Blisters are a normal part of hiking and are just to be expected, right? Er no, not if can be helped.
Blisters can turn an enjoyable hike into a painful experience. And the best way to stop them, is to prevent them.
How do you prevent blisters when hiking? Wearing well fitted and broken-in hiking boots will be your best way to prevent blisters when hiking. Also, wear well-fitted wool or synthetic socks and be sure to bring spare socks to change if your feet get damp from sweat or by soaking. Also, tending to high friction spots before blisters develop is important.
Blisters are easily preventable and can be avoided if the correct precautions are taken.
If it’s as simple as having the right boots and good socks – why do so many people get blisters!?
It turns out that it’s a little bit more complicated than it sounds. It’s important to understand why blisters form to understand how good boots and the right socks are the keys to avoiding them.
How Do Blisters Form?
Blisters form from a combination of pressure, heat and moisture and friction. It’s pretty simple.
…you get a sweaty foot moving around in a too big (or small) boot and a blister is bound to happen.
The intense friction between your boot, sock, and your sweaty skin causes the top layer of skin to separate and serum to pool up between the layers to form a burning bubble of pain. (Yuk!)
We’ve all been there. Blisters really hurt. Ouch!
How To Prevent Blisters When Hiking
The most important thing you can do to prevent blisters when hiking is to make sure you have properly fitted boots that are broken in.
– Getting Boots That Fit Properly
We all know how exciting it is to get a great new pair of hiking boots. And it’s really tempting to hit the trail right away.
…but it’s best to take things slow.
First off, its best to buy hiking boots made by a good-quality brand. Then make sure you get you the best fit possible. It’s worth getting your feet measured properly in a store that specializes in hiking and outdoor recreation.
The store staff will give you good advice on the size and style of hiking boot you need.
I was told to get half a size bigger for my feet and I’m glad I did as I’ve never got blisters in my new hiking boots.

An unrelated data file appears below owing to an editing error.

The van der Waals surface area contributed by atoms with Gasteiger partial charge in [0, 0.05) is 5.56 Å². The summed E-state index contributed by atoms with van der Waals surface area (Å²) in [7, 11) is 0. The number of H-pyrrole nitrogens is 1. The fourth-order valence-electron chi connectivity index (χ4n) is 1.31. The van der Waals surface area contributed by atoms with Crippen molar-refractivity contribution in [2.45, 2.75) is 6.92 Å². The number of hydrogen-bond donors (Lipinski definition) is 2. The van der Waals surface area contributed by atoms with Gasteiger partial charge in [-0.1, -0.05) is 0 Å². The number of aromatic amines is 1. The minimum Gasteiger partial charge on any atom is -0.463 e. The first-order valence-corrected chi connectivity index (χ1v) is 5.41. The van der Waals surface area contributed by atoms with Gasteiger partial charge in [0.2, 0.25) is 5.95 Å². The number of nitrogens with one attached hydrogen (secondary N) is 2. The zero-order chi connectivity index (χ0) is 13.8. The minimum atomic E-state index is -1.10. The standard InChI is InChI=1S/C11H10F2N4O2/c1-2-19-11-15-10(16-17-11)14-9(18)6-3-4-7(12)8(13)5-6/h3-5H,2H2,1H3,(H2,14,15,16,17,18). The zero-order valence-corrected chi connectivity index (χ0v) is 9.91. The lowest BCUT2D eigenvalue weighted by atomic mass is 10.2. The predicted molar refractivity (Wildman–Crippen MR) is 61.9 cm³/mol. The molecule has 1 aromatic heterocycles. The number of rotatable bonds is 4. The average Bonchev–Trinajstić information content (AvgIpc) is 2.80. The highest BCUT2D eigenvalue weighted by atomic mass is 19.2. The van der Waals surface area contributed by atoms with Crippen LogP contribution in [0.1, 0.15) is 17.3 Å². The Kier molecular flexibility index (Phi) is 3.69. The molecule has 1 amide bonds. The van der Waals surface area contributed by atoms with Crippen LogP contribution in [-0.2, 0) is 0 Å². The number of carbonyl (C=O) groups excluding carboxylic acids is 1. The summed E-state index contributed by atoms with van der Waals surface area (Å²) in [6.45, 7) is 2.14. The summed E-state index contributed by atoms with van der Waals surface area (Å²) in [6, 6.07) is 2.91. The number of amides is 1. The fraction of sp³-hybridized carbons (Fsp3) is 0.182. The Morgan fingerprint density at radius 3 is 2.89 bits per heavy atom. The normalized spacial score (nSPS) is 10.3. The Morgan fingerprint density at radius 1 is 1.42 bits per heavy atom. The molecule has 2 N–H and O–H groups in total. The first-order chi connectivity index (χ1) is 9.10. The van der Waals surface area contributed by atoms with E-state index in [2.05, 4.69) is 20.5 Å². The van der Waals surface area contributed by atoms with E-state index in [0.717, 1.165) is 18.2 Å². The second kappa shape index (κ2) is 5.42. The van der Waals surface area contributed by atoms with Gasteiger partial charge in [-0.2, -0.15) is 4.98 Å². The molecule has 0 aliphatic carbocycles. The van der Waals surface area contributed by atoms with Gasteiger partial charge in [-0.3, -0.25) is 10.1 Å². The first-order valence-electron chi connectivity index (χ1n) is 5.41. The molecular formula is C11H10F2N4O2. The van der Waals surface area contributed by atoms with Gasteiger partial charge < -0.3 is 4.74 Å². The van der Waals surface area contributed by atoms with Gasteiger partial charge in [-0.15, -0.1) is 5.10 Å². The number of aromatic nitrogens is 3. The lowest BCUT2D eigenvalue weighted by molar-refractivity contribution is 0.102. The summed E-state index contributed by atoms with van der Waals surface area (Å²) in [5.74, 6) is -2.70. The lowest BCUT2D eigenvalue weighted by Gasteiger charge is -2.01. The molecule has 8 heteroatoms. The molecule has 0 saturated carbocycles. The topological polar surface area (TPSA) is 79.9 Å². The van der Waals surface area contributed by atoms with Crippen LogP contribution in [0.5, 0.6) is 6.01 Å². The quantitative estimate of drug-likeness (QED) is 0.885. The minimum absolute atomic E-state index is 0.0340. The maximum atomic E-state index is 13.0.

These are the ones I have.
The Salomon Men’s Quest 4d 3 GTX. Highly recommended!
When buying new boots, take your hiking socks with you and be sure to try on your boots with your hiking socks on.
Walk around a bit, stand on your tip-toes, and be sure to lean back on your heels. The idea is to identify any potential blister hot spots before committing yourself to the boots.
When you feel confident that you have the boots you want, the next step is to break them in.
– Breaking In Your Boots
Making sure your hiking boots are broken in is fundamental to preventing blisters.
Do yourself a favor and do a good job of breaking in your boots before taking them out on a long hike.
The type of hiking boot you have chosen can also affect the breaking in time.
I did this post on high cut vs low cut hiking boots if you want to know what type of hiking boot is best for you
The first step is to wear your new boots around the house.
Just make sure to remember to put on your hiking socks.
Wearing your new boots around the house for a couple of days should make you aware of any potential friction points.
Take note of these spots for future reference.
When you’re confident that your boots aren’t going to betray you with blisters, give them a go around the block.
Then next, take your boots for a walk around town, maybe wear them on a shopping trip.
The idea is to wear them for a more extended time, but not for so long that any real damage can be done to your feet.
Basically, you are testing your boots by adding a little more time and distance every time you use them.
When you feel comfortable with your boots, it’s time to hit the trails for the first time.